Deploying to Afghanistan

Dr. Gilbert Preparing for a mission

After enlisting, Dr. Gilbert hoped to be deployed to Afghanistan. He felt that he could be of value to soldiers—including his son Kevin, a corporal in the U.S. Marines—fighting in Afghanistan. “Soldiers are always getting skin diseases, especially on their feet,” says Dr. Gilbert, adding that having a dermatologist in the theater could mean the difference between having to send a soldier to Germany for treatment versus providing on-the-spot care and getting the patient back in the field in just a few days. But the one dermatology deployment available at the time Dr. Gilbert enlisted was based in Hawaii: “It sounded wonderful, but was not what I was looking for.”
When the opportunity arose to go to Afghanistan in the Fall of 2011, it was not for a dermatology deployment. Rather, Dr. Gilbert was selected to serve as a brigade surgeon. He assumed responsibility for the healthcare of more than 10,000 soldiers on the Kabul Base. “I had to ensure that all the medical assets were in the proper place at each of nine forward [operating] bases,” he explains. “You constantly have units moving in and out of the bases and some have doctors, medics or PAs attached to them and some don’t. That means there is a lot of shuffling of personnel as each unit changes locations to ensure appropriate medical coverage.”
Dr. Gilbert was also responsible for calculating the appropriate numbers of medical providers for several bases in light of the ongoing troop drawdown. “As we consolidate our forces, we will be closing some bases and relocating personnel to others,” he says. “The Army would like us to do more with less so it’s a compromise to staff all our needs.”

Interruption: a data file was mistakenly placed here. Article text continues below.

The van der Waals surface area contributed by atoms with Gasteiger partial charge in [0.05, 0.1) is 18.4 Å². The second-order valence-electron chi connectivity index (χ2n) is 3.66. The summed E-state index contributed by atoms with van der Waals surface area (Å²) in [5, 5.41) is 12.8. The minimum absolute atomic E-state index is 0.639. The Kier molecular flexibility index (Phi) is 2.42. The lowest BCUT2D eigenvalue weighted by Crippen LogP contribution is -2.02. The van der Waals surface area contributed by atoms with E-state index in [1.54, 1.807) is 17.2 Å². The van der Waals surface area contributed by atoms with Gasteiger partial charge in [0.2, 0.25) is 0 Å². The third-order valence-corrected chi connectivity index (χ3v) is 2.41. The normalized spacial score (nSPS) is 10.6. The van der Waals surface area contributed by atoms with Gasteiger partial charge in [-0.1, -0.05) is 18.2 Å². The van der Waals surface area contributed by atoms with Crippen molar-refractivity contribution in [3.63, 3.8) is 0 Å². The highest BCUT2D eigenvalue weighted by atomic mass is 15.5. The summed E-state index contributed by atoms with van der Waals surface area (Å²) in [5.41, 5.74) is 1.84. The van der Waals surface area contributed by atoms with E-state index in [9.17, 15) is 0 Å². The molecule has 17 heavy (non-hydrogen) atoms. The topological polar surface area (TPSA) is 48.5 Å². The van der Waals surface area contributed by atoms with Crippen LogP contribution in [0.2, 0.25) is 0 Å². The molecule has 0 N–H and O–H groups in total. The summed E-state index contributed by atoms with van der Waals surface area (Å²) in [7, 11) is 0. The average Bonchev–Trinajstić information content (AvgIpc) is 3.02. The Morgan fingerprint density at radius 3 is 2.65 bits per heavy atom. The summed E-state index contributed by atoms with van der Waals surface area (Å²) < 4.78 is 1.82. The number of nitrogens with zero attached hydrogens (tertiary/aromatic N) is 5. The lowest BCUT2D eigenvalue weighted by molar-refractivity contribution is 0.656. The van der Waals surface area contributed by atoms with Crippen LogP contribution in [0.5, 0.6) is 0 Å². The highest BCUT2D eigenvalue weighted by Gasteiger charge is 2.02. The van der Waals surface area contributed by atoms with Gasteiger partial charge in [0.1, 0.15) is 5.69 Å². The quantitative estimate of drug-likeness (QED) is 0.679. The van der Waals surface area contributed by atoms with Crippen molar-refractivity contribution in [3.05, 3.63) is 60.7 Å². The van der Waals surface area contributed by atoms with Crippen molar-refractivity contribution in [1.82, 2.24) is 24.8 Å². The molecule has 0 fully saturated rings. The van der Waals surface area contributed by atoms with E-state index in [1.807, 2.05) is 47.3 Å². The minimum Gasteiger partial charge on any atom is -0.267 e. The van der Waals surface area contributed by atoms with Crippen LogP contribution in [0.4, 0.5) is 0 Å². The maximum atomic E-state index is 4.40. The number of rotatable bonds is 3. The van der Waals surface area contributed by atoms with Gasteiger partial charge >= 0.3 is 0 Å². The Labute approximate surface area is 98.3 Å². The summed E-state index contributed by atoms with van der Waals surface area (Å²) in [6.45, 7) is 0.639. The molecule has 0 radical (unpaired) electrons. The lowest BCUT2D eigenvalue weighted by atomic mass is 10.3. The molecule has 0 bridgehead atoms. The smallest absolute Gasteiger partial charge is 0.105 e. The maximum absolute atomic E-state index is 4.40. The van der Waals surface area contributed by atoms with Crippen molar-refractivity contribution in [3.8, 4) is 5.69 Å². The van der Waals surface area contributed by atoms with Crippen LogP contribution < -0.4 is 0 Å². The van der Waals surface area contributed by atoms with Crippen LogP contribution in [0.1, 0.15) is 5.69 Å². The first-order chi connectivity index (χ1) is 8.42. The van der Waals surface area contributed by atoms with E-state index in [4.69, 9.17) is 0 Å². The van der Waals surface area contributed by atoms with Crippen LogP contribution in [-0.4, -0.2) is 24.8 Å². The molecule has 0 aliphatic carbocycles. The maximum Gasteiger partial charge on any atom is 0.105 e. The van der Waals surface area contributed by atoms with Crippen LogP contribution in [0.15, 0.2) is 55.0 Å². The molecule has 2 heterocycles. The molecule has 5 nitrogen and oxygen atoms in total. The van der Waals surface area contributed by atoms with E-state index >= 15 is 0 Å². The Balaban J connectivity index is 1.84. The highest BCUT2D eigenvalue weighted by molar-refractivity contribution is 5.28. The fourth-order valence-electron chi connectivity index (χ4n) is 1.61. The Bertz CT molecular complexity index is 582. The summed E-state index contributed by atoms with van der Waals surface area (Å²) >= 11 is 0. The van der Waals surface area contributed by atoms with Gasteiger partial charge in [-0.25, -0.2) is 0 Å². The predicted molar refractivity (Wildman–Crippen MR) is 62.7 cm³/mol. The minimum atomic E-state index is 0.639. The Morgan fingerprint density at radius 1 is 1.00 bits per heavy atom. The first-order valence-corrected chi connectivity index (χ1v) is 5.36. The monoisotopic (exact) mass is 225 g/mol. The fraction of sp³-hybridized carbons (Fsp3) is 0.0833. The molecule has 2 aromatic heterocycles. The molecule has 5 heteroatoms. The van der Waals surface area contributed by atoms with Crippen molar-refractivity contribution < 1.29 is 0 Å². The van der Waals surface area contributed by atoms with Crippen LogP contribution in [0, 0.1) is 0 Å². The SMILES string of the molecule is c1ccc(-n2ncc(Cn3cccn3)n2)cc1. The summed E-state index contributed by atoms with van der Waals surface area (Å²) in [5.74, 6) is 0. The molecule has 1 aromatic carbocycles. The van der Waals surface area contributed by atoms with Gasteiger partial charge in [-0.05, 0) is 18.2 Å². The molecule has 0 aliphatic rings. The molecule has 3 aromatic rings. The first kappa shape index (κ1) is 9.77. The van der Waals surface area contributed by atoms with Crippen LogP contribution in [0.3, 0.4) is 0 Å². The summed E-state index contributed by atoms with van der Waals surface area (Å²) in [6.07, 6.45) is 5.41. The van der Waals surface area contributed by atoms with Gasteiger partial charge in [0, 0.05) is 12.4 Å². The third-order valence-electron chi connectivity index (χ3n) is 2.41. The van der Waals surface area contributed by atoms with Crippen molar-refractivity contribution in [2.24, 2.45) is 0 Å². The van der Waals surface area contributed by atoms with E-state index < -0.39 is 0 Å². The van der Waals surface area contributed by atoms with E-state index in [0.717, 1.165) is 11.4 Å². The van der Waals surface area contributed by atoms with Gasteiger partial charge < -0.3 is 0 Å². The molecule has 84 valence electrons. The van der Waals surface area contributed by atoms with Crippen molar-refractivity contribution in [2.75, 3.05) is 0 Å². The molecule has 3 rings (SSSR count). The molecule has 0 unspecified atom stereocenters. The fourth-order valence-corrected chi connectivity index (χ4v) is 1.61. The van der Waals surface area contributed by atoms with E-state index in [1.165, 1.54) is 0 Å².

During his four-month deployment to Afghanistan, Dr. Gilbert went out on 18 missions to visit forward operating bases. “Usually the brigade surgeon either stays on base or just goes out a few times due to the danger, but I was aggressive about making sure things were OK at the forward bases,” he says. “When the lieutenant colonel shows up, people start hustling to get things done. I know my wife would have preferred me to stay on base but going out on those missions was the right thing to do.”
Despite his relatively short deployment, Dr. Gilbert points to several other accomplishments with pride. “I was able to start a walking blood bank. These bases are not huge, so they don’t have great storage capacity,” he says. “What if there was a mass casualty under these conditions?” Dr. Gilbert and his team recruited 100 volunteers at each base, confirmed their blood types, screened them for contagious diseases and assigned them numbers based on their blood types. “This way, they only have to remember their numbers, not whether they are A-positive or O-negative. Then we would do a drill and announce over the loudspeakers that we need numbers 32-45. Those people would come running,” he says. “Thank God we never needed it, but the system worked really well and now we have a process in place that these medical staff members can carry with them wherever they are deployed.”
He also increased the amount of training time field medics receive. “Some trained medics aren’t acting as medics because they’re needed to do other jobs. But if they’re not doing full-time medical work every year, they aren’t getting all the training they need to stay current,” says Dr. Gilbert. “I set up a program where medics work with simulation dummies every two to four months, and that is working really well.”
True to his dermatology roots, Dr. Gilbert also screened soldiers for skin cancer. “Out of 200 soldiers, we found five cancers and one severely atypical nevus that needed to be excised, plus eight or nine atypical moles that will need treatment when the soldiers get home,” he says. “Among the older soldiers in command positions, we found maybe 10 actinic keratoses, so I felt the whole effort was quite successful.”

Lt. Col. Gilbert preparing for a mission. (photo courtesy of Dore Gilbert, MD)